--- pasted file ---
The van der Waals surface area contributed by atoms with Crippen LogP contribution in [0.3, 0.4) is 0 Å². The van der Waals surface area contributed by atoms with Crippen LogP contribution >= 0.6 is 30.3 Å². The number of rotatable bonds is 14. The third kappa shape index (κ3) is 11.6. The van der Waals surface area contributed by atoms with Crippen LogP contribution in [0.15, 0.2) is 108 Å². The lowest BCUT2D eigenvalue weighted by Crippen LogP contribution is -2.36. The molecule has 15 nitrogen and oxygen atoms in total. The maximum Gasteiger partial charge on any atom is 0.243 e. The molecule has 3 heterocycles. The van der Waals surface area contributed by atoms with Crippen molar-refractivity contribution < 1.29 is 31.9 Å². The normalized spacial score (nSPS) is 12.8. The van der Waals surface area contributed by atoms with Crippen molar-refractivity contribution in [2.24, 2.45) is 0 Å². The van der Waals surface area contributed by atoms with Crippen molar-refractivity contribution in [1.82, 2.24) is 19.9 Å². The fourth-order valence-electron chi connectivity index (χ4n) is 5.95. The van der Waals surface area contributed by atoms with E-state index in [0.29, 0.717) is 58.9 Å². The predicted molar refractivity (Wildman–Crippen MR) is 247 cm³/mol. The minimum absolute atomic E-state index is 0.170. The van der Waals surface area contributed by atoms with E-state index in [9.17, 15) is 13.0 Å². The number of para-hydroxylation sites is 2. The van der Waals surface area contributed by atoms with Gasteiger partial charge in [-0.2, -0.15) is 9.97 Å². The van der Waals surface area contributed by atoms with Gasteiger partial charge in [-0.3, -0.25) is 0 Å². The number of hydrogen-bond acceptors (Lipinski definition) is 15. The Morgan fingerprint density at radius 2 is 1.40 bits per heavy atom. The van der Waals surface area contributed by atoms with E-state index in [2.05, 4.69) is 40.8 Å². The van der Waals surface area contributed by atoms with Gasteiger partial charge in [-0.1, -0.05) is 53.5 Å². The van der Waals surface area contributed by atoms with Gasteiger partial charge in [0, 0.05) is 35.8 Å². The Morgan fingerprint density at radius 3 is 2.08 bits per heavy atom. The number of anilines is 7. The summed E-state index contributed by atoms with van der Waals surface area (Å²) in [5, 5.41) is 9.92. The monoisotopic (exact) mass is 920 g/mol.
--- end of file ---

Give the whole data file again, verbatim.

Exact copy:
The van der Waals surface area contributed by atoms with Crippen LogP contribution in [0.3, 0.4) is 0 Å². The van der Waals surface area contributed by atoms with Crippen LogP contribution >= 0.6 is 30.3 Å². The number of rotatable bonds is 14. The third kappa shape index (κ3) is 11.6. The van der Waals surface area contributed by atoms with Crippen LogP contribution in [0.15, 0.2) is 108 Å². The lowest BCUT2D eigenvalue weighted by Crippen LogP contribution is -2.36. The molecule has 15 nitrogen and oxygen atoms in total. The maximum Gasteiger partial charge on any atom is 0.243 e. The molecule has 3 heterocycles. The van der Waals surface area contributed by atoms with Crippen molar-refractivity contribution < 1.29 is 31.9 Å². The normalized spacial score (nSPS) is 12.8. The van der Waals surface area contributed by atoms with Crippen molar-refractivity contribution in [2.24, 2.45) is 0 Å². The van der Waals surface area contributed by atoms with Crippen molar-refractivity contribution in [1.82, 2.24) is 19.9 Å². The fourth-order valence-electron chi connectivity index (χ4n) is 5.95. The van der Waals surface area contributed by atoms with E-state index in [0.29, 0.717) is 58.9 Å². The predicted molar refractivity (Wildman–Crippen MR) is 247 cm³/mol. The minimum absolute atomic E-state index is 0.170. The van der Waals surface area contributed by atoms with E-state index in [9.17, 15) is 13.0 Å². The number of para-hydroxylation sites is 2. The van der Waals surface area contributed by atoms with Gasteiger partial charge in [-0.2, -0.15) is 9.97 Å². The van der Waals surface area contributed by atoms with Gasteiger partial charge in [-0.3, -0.25) is 0 Å². The number of hydrogen-bond acceptors (Lipinski definition) is 15. The Morgan fingerprint density at radius 2 is 1.40 bits per heavy atom. The van der Waals surface area contributed by atoms with E-state index in [2.05, 4.69) is 40.8 Å². The van der Waals surface area contributed by atoms with Gasteiger partial charge in [-0.1, -0.05) is 53.5 Å². The van der Waals surface area contributed by atoms with Gasteiger partial charge in [0, 0.05) is 35.8 Å². The Morgan fingerprint density at radius 3 is 2.08 bits per heavy atom. The number of anilines is 7. The summed E-state index contributed by atoms with van der Waals surface area (Å²) in [5, 5.41) is 9.92. The monoisotopic (exact) mass is 920 g/mol.